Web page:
Leave to trace behind Pack it in pack it out
I recently moved to WA from Los Angeles so this review is legit 😁 Parking at cloudburst summit, gets full during peak season so get there early, first come first serve I really like this trail camp for many reasons, I’ve backpacked it with friends and even kids, you can take the road or the trail down to camp but I’d suggest the PCT for the scenic views. It’s around 2 to 3 miles exposed on the road and somewhat shaded on the trail but mostly exposed, you can get on the road from trail if you don’t want to take the long route or continue past it to stay on the PCT. The gnats are annoying so I recommend a bug screen cover for your face. When you get to camp you have two options, out in the open or nestled in the trees…I always went with the open site due to the bugs since there’s a creek there, they’re not too unbearable but they’re there. Several trees with good spacing for hammocks, lots of space for tents with tables and fire rings. The creek has water for the most part, not a lot which explains the bugs, enough to filter. At night, you have an amazing view of the sky. You can relax at camp or get back on the pct and check out some falls. This camp can get packed with scouts, so be ready for that. No trash bins so PACK IT OUT!!! Pit toilets on site. Have fun hiking uphill to get out, lol…the service road is a lot faster.
I recently moved to WA from Los Angeles so this review is legit 😁 This was and still continues to be one of my favorite campsite close to Los Angeles, I have plenty of fond memories with close friends at this site. It’s completely exposed all the way to the top, a well worth 3 mile uphill hike to three different camp sites. My favorite is the middle site where you get a clear view of the city, beautiful views at night. They say there’s no water but there is, there’s a spout located by the restroom close to the museum, you’ll have to treat it before using (but don’t take my word for it, they tend to shut it off so take plenty of water for your time there and check it out if you need more) If you continue past the middle campsite to the upper site, you’ll have plenty of space for tents and hammocks just no view due to the trees on the edge. If you continue on that trail for another 3 miles i believe, you’ll get to idlehour campground. It’s a small site right next to a creek, you can continue on to Mt Lowe campground and inspiration point. Back to Henninger, plenty of trees for hammocks and sometimes they have firewood collected. At the museum you can buy soda cans so take some change. Hauling a 24 pack of cold Modelos in my pack was not fun at all, but boy did they taste good at the top hahaha. Bugs can get annoying so carry some bug spray, hang your food and PACK IT OUT!!! Leave no trace behind.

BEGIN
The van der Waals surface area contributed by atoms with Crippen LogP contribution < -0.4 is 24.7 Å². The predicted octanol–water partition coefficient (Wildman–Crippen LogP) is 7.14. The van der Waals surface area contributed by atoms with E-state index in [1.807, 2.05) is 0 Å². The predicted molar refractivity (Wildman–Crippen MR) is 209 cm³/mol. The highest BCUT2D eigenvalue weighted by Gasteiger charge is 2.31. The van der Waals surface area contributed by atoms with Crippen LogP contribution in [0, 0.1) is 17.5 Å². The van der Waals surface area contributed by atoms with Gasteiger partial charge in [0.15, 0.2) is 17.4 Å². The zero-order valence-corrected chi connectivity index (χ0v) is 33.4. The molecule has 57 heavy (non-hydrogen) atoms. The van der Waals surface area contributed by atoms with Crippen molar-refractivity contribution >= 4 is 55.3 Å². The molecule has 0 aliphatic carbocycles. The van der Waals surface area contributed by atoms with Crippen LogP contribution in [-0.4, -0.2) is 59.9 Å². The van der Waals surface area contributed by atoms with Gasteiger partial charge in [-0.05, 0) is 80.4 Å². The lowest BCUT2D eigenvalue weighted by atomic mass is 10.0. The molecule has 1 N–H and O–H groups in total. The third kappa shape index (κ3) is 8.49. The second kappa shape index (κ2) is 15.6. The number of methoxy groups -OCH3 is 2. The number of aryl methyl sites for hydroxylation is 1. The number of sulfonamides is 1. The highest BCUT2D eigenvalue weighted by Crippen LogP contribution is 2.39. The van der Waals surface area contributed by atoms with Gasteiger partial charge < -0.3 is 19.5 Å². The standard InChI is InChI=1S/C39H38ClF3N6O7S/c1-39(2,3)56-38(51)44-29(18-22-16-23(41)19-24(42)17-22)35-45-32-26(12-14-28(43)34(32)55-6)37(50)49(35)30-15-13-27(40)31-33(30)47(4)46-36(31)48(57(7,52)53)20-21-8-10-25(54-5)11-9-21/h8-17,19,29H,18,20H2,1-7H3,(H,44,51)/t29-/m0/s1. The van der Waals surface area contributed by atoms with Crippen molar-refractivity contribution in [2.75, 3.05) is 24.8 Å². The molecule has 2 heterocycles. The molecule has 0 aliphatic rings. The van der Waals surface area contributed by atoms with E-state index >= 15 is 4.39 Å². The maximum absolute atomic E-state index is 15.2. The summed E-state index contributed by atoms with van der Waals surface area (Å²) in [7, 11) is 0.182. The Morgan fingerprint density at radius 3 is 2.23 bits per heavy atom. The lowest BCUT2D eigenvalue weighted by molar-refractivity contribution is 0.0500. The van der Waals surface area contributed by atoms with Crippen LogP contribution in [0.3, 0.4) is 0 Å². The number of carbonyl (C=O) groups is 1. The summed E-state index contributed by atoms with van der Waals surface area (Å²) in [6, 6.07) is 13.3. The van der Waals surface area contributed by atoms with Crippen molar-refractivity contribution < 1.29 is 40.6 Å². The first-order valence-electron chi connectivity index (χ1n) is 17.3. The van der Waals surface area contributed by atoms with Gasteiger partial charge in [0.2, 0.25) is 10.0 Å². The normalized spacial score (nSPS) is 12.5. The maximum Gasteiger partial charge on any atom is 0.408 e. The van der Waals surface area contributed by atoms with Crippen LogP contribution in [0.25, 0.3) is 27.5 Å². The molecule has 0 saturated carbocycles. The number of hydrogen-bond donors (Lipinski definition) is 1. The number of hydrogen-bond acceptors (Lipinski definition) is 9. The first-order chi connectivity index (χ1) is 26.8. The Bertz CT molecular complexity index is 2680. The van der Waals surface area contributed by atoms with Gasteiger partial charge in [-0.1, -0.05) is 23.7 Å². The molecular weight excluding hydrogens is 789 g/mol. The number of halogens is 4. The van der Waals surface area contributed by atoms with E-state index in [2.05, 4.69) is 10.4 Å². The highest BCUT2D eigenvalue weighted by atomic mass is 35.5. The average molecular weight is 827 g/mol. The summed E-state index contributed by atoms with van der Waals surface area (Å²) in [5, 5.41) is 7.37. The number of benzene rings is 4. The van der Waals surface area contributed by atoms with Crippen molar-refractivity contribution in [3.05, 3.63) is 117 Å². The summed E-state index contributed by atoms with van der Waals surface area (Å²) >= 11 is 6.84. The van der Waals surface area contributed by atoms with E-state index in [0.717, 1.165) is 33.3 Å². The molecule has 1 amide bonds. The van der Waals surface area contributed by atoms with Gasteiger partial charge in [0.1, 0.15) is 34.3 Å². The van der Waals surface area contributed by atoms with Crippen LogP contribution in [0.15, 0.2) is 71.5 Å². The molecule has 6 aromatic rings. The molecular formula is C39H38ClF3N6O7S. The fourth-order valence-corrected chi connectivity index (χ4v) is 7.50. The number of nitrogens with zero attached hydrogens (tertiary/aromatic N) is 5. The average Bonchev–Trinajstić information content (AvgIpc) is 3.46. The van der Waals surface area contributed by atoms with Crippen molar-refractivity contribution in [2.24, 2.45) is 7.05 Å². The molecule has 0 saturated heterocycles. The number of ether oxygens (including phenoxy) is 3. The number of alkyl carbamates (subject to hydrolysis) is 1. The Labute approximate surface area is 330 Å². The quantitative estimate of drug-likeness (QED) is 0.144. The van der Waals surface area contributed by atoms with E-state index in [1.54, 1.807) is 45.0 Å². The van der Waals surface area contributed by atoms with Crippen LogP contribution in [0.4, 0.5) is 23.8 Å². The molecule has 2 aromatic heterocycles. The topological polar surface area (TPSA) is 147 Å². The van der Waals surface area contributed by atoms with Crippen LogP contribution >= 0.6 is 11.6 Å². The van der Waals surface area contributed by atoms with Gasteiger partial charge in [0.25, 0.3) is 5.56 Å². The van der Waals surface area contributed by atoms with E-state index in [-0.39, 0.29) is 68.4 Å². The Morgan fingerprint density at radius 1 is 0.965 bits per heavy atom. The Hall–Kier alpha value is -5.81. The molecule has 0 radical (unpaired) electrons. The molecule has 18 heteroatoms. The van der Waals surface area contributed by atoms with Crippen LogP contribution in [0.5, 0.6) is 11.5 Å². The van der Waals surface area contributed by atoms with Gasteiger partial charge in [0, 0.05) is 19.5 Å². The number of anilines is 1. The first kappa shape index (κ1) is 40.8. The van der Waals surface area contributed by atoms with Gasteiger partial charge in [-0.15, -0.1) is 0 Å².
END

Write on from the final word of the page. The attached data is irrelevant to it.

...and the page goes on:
It’s a nice little getaway without leaving the city, perfect for a one nighter or to backpack in with the kiddos. It’s around 2 miles to camp on a leveled surface with a few stream crossings. It’s known for squatters but didn’t encounter any unpleasant ones. Running stream at site so no need to bring a lot of water, just a filtration system and a jug. Pit toilets on site as well, bring your nose plugs and TP just in case. The trail continues past the campsite so you’ll get plenty of hikers throughout the day.